Lily White

Susan Isaacs, Author
Susan Isaacs, Author HarperCollins Publishers $25 (0p) ISBN 978-0-06-017607-5
Reviewed on: 01/31/2000
Release date: 02/01/2000
Mass Market Paperbound - 656 pages - 978-0-06-109309-8
Mass Market Paperbound - 978-0-06-109592-4
Analog Audio Cassette - 978-0-694-51699-5
Analog Audio Cassette - 978-0-7861-1028-5
Pre-Recorded Audio Player - 978-1-4417-1747-4
Ebook - 592 pages - 978-0-06-202875-4
Paperback - 738 pages - 978-0-7862-0829-6
Analog Audio Cassette - 978-1-61657-982-1
Book - 1 pages - 978-1-4417-1746-7
Paperback - 579 pages - 978-0-06-125623-3
Compact Disc - 978-1-4417-1741-2
MP3 CD - 978-1-4417-1744-3
Compact Disc - 978-1-4417-1743-6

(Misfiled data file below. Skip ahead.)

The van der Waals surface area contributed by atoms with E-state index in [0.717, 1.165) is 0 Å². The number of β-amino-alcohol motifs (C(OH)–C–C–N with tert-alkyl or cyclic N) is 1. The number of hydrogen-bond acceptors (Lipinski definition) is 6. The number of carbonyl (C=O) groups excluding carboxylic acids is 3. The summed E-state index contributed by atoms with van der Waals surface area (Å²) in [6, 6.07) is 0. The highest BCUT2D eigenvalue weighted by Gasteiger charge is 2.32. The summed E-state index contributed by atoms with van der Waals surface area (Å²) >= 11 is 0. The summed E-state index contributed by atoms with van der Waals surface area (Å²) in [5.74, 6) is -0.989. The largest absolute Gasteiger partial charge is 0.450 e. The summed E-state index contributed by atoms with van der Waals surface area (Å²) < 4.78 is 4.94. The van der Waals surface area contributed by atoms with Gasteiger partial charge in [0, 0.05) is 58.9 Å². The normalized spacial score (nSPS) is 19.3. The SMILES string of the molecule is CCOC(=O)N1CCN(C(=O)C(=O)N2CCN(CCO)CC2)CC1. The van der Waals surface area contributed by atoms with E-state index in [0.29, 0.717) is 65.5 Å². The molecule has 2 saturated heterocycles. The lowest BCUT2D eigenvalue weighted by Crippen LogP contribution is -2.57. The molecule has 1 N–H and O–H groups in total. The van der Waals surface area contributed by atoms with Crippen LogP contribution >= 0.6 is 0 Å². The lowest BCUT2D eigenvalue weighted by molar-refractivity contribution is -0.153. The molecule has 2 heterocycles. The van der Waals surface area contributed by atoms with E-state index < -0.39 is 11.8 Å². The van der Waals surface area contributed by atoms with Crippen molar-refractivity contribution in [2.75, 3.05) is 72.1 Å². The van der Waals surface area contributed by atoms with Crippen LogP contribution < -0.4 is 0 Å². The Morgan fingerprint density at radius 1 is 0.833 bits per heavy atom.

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Marjorie Morningstar meets Nancy Drew in Isaacs's latest, which succeeds as both a coming-of-age story and a legal thriller. Her wit honed by familiarity with two milieus she knows well, Isaacs creates a character who moves between the conspicuous consumption of upwardly mobile and dying-to-be-assimilated Jews on Long Island and the criminal justice system (Isaacs's husband is a well-known attorney), where a successful trial lawyer sometimes must defend unsavory clients. These spheres are joined in Lily White, nee Lily Rose Weiss, who narrates the sections of the novel that deal with her defense of oily con man Norman Torkelson and her suspicions that his gorgeous girlfriend actually committed the crime for which he is charged, the murder of a ``mark'' whom he had fleeced out of thousands of dollars by promising to marry her. Running in tandem are chapters that describe Lily's self-absorbed parents' rise in the world and the ludicrous ways in which they try to fit into WASP society. It's especially ironic that when Lily weds super-WASP Jasper ""Jazz"" Foster, whom she has adored from childhood, the marriage succumbs to pressures that arise as much from class differences as they do from character. Irony succeeds irony when Jazz declares himself in love with Lily's sister, Robin, Lily's complete antithesis. If it sometimes seems that these parallel narratives should have been two different books, most readers will bond with Lily and gladly switch back and forth between the stages of her life. For on one level, Isaacs has created a pitch-perfect social satire; on another, while the suspense is never spine tingling, she has written a psychological thriller whose portraits of an amoral conman and his mate, of the dehumanizing effects of the prison system and of the stages of a criminal investigation are rendered with snappy authenticity. Literary Guild and Doubleday $250,000 main selections; ad/promo; simultaneous audio; author tour; rights: William Morris Agency. (July)
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